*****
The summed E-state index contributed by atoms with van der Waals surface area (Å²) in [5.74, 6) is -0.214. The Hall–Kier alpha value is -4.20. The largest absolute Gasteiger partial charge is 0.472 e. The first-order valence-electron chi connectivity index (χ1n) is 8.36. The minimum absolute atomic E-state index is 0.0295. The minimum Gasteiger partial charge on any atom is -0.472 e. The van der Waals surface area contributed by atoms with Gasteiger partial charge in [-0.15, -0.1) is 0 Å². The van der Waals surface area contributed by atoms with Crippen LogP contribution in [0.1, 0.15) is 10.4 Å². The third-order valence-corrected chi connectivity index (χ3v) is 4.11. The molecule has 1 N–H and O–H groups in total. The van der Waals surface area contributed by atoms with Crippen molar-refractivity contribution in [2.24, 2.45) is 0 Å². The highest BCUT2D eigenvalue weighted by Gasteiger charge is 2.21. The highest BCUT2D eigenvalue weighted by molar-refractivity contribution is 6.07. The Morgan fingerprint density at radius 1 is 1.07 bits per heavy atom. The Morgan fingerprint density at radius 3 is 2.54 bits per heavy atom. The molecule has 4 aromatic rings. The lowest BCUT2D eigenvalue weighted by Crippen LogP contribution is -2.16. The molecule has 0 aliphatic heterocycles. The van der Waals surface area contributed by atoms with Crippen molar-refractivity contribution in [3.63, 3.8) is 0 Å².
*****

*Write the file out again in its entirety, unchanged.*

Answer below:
The summed E-state index contributed by atoms with van der Waals surface area (Å²) in [5.74, 6) is -0.214. The Hall–Kier alpha value is -4.20. The largest absolute Gasteiger partial charge is 0.472 e. The first-order valence-electron chi connectivity index (χ1n) is 8.36. The minimum absolute atomic E-state index is 0.0295. The minimum Gasteiger partial charge on any atom is -0.472 e. The van der Waals surface area contributed by atoms with Gasteiger partial charge in [-0.15, -0.1) is 0 Å². The van der Waals surface area contributed by atoms with Crippen LogP contribution in [0.1, 0.15) is 10.4 Å². The third-order valence-corrected chi connectivity index (χ3v) is 4.11. The molecule has 1 N–H and O–H groups in total. The van der Waals surface area contributed by atoms with Crippen molar-refractivity contribution in [2.24, 2.45) is 0 Å². The highest BCUT2D eigenvalue weighted by Gasteiger charge is 2.21. The highest BCUT2D eigenvalue weighted by molar-refractivity contribution is 6.07. The Morgan fingerprint density at radius 1 is 1.07 bits per heavy atom. The Morgan fingerprint density at radius 3 is 2.54 bits per heavy atom. The molecule has 4 aromatic rings. The lowest BCUT2D eigenvalue weighted by Crippen LogP contribution is -2.16. The molecule has 0 aliphatic heterocycles. The van der Waals surface area contributed by atoms with Crippen molar-refractivity contribution in [3.63, 3.8) is 0 Å².